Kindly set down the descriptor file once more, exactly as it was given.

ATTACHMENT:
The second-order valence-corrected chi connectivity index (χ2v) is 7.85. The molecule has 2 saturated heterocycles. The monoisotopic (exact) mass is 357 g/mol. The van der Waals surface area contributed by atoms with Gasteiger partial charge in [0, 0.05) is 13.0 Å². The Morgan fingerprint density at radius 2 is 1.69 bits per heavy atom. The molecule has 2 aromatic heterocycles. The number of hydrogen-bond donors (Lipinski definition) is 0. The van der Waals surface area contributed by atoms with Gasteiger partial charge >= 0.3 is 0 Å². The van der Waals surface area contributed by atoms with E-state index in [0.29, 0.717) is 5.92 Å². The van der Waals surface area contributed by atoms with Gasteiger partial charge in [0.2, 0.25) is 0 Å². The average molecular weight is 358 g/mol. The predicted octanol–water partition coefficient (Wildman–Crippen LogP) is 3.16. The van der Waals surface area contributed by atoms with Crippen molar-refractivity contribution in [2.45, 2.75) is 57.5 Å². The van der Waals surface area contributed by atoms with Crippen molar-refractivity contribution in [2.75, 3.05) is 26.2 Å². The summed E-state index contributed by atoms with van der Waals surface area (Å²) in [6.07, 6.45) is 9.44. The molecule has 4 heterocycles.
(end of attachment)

The second-order valence-corrected chi connectivity index (χ2v) is 7.85. The molecule has 2 saturated heterocycles. The monoisotopic (exact) mass is 357 g/mol. The van der Waals surface area contributed by atoms with Gasteiger partial charge in [0, 0.05) is 13.0 Å². The Morgan fingerprint density at radius 2 is 1.69 bits per heavy atom. The molecule has 2 aromatic heterocycles. The number of hydrogen-bond donors (Lipinski definition) is 0. The van der Waals surface area contributed by atoms with Gasteiger partial charge >= 0.3 is 0 Å². The van der Waals surface area contributed by atoms with E-state index in [0.29, 0.717) is 5.92 Å². The van der Waals surface area contributed by atoms with Gasteiger partial charge in [0.2, 0.25) is 0 Å². The average molecular weight is 358 g/mol. The predicted octanol–water partition coefficient (Wildman–Crippen LogP) is 3.16. The van der Waals surface area contributed by atoms with Crippen molar-refractivity contribution in [2.45, 2.75) is 57.5 Å². The van der Waals surface area contributed by atoms with Crippen molar-refractivity contribution in [2.75, 3.05) is 26.2 Å². The summed E-state index contributed by atoms with van der Waals surface area (Å²) in [6.07, 6.45) is 9.44. The molecule has 4 heterocycles.